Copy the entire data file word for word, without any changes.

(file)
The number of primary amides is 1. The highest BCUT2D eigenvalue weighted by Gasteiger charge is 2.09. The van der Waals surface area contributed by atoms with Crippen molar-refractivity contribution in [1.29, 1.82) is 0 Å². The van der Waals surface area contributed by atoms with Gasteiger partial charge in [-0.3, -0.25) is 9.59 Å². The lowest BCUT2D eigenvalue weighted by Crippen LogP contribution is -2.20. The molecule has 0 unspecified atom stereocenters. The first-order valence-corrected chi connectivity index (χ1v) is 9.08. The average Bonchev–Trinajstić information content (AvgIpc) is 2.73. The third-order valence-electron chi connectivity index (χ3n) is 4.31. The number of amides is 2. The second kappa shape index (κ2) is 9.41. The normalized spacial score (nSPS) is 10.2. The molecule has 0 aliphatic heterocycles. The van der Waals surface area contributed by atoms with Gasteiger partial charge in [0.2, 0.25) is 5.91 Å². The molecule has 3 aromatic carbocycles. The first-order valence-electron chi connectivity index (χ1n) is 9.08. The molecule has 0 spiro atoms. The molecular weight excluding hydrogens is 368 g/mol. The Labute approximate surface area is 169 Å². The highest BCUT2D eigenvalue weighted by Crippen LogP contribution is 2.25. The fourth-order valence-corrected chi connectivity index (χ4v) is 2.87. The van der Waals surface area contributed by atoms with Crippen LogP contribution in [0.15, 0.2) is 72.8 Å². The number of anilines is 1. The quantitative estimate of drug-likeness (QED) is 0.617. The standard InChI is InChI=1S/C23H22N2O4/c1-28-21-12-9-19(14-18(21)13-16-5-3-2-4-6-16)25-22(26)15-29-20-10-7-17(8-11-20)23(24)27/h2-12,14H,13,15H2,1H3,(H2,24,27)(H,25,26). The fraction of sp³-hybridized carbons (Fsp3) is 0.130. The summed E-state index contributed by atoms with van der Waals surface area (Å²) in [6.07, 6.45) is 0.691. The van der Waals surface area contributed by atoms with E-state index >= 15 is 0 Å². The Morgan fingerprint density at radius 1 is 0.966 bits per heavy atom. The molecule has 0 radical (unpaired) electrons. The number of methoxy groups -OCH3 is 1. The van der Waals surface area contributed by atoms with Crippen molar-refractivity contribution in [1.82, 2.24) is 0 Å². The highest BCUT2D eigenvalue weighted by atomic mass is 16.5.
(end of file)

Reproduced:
The number of primary amides is 1. The highest BCUT2D eigenvalue weighted by Gasteiger charge is 2.09. The van der Waals surface area contributed by atoms with Crippen molar-refractivity contribution in [1.29, 1.82) is 0 Å². The van der Waals surface area contributed by atoms with Gasteiger partial charge in [-0.3, -0.25) is 9.59 Å². The lowest BCUT2D eigenvalue weighted by Crippen LogP contribution is -2.20. The molecule has 0 unspecified atom stereocenters. The first-order valence-corrected chi connectivity index (χ1v) is 9.08. The average Bonchev–Trinajstić information content (AvgIpc) is 2.73. The third-order valence-electron chi connectivity index (χ3n) is 4.31. The number of amides is 2. The second kappa shape index (κ2) is 9.41. The normalized spacial score (nSPS) is 10.2. The molecule has 0 aliphatic heterocycles. The van der Waals surface area contributed by atoms with Gasteiger partial charge in [0.2, 0.25) is 5.91 Å². The molecule has 3 aromatic carbocycles. The first-order valence-electron chi connectivity index (χ1n) is 9.08. The molecule has 0 spiro atoms. The molecular weight excluding hydrogens is 368 g/mol. The Labute approximate surface area is 169 Å². The highest BCUT2D eigenvalue weighted by Crippen LogP contribution is 2.25. The fourth-order valence-corrected chi connectivity index (χ4v) is 2.87. The van der Waals surface area contributed by atoms with Crippen LogP contribution in [0.15, 0.2) is 72.8 Å². The number of anilines is 1. The quantitative estimate of drug-likeness (QED) is 0.617. The standard InChI is InChI=1S/C23H22N2O4/c1-28-21-12-9-19(14-18(21)13-16-5-3-2-4-6-16)25-22(26)15-29-20-10-7-17(8-11-20)23(24)27/h2-12,14H,13,15H2,1H3,(H2,24,27)(H,25,26). The fraction of sp³-hybridized carbons (Fsp3) is 0.130. The summed E-state index contributed by atoms with van der Waals surface area (Å²) in [6.07, 6.45) is 0.691. The van der Waals surface area contributed by atoms with E-state index >= 15 is 0 Å². The Morgan fingerprint density at radius 1 is 0.966 bits per heavy atom. The molecule has 0 radical (unpaired) electrons. The number of methoxy groups -OCH3 is 1. The van der Waals surface area contributed by atoms with Crippen molar-refractivity contribution in [1.82, 2.24) is 0 Å². The highest BCUT2D eigenvalue weighted by atomic mass is 16.5.